IDEA wins big fed­eral grant as district con­tract at risk


Austin American-Statesman - - FRONT PAGE - By Kate Alexan­der and Melissa B.Taboada kalexan­der@states­ mtaboada@states­

The char­ter school net­work at the cen­ter of a tense dis­pute with some Austin school board mem­bers won a highly cov­eted fed­eral grant aimed at fos­ter­ing ed­u­ca­tion in­no­va­tion.

The U.S. De­part­ment of Ed­u­ca­tion on Tues­day awarded IDEA Pub­lic Schools $29 mil­lion over four years to be used at its schools in the Rio Grande Val­ley and San An­to­nio. The Race to the Top District com­pe­ti­tion drew 372 school district ap­pli­cants from across the coun­try that were seek­ing a piece of the $400 mil­lion pot of grant money.

IDEA was one of 16 win­ners along with Har­mony Pub­lic Schools, an­other Texas-based char­ter school sys­tem. Har­mony, which op­er­ates five

schools in Austin and 38 across the state, was awarded about $30 mil­lion.

The na­tional an­nounce­ment by U.S. Ed­u­ca­tion Sec­re­tary Arne Dun­can comes less than a week be­fore the Austin In­de­pen­dent School District board of trustees is to de­cide whether to con­tinue the con­tract for IDEA Al­lan, a part­ner­ship at the former Al­lan Ele­men­tary School in East Austin.

Tom Torkel­son, founder and chief ex­ec­u­tive of­fi­cer of IDEA Pub­lic Schools, said dur­ing a con­fer­ence call that the award is an­other val­i­da­tion of the char­ter school sys­tem’s ap­proach and casts doubt on the judg­ment of the Austin school trustees who are threat­en­ing to end the part­ner­ship in its in­fancy.

“I would hate to see the board go down as the most knee-jerk re­ac­tionary board in the na­tion,” Torkel­son said in a con­fer­ence call af­ter the an­nounce­ment.

School Trustee Jayme Mathias ques­tioned whether the grant award was based on “merit or be­cause of friends they’ve built in the De­part­ment of Ed­u­ca­tion.” The head of IDEA Al­lan pre­vi­ously worked for the de­part­ment, he said.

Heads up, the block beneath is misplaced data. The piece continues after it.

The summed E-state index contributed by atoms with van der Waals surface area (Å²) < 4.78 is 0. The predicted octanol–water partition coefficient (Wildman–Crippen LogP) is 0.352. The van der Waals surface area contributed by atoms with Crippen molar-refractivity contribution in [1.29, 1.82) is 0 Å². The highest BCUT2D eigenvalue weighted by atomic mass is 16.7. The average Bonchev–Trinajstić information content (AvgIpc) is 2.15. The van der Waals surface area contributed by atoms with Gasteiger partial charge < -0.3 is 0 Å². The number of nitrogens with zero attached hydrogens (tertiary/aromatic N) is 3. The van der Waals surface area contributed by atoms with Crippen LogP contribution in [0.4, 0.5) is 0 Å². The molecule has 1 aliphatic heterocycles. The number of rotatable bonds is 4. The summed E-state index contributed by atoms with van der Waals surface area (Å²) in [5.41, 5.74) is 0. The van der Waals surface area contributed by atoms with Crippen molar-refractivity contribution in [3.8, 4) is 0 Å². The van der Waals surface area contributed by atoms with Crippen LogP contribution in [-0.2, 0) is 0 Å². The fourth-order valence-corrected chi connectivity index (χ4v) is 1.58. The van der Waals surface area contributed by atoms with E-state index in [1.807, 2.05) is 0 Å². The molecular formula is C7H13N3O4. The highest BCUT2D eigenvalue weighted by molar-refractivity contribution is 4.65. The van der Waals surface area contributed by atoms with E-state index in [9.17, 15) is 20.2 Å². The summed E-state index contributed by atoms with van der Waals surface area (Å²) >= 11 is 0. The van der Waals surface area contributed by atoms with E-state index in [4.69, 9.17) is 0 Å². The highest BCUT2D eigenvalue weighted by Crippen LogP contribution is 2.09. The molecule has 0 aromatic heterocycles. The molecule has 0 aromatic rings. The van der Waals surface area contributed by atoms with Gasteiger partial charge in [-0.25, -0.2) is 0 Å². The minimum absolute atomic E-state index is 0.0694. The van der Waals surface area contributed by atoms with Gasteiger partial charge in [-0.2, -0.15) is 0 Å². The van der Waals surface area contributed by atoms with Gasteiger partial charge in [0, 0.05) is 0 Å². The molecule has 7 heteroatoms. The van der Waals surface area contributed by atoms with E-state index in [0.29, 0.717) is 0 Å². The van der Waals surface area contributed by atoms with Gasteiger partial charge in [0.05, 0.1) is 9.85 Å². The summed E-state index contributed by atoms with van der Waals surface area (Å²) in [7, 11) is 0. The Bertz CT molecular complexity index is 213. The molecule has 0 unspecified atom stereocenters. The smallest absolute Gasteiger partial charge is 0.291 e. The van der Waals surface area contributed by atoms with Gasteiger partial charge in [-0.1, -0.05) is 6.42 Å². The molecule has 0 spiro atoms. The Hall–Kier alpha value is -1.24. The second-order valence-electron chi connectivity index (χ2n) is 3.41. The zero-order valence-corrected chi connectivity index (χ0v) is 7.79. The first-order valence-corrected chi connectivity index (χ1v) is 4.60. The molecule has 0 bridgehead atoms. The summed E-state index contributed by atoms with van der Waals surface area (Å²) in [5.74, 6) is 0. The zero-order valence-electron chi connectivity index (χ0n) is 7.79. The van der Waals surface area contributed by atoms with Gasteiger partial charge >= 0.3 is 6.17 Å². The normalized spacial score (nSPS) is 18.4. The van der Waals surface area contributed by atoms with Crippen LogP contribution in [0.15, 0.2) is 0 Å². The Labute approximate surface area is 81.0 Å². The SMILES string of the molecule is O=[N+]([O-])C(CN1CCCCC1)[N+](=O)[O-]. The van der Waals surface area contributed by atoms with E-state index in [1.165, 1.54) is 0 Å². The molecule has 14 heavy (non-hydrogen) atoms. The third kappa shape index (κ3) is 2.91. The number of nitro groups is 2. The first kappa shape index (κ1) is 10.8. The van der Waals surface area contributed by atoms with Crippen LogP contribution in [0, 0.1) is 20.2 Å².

“IDEA’s num­bers are not good. If you’re go­ing to call your­self col­lege prep, your num­bers should jus­tify that,” said Mathias, who added that IDEA has used its part­ner­ship with Austin to bur­nish its im­age.

Mathias was one of three new trustees elected in Novem­ber who openly op­posed con­tract­ing with IDEA. He said it was the pre­vi­ous board that made a knee­jerk de­ci­sion to bring in a char­ter school against the wishes of the com­mu­nity.

Torkel­son said IDEA’s in­ter­nal track­ing shows that 90 per­cent of its grad­u­ates are in col­lege or have grad­u­ated from col­lege while pub­licly re­ported data show 85 per­cent of IDEA stu­dents have done so.

He added that it was im­pru­dent for a pub­lic of­fi­cial to sug­gest that Ed­u­ca­tion De­part­ment of­fi­cials acted im­prop­erly be­cause the grant ap­pli­ca­tions were eval­u­ated and scored by in­de­pen­dent peer re­view­ers.

Austin school board mem­bers on Mon­day will bring up for re­view the district’s con­tract with IDEA Pub­lic Schools. The board could vote to con­fine the char­ter school to Al­lan Ele­men­tary for one more year, in­stead of al­low­ing IDEA to con­tinue on its cur­rent growth plan by ex­pand­ing into East­side Me­mo­rial High next year.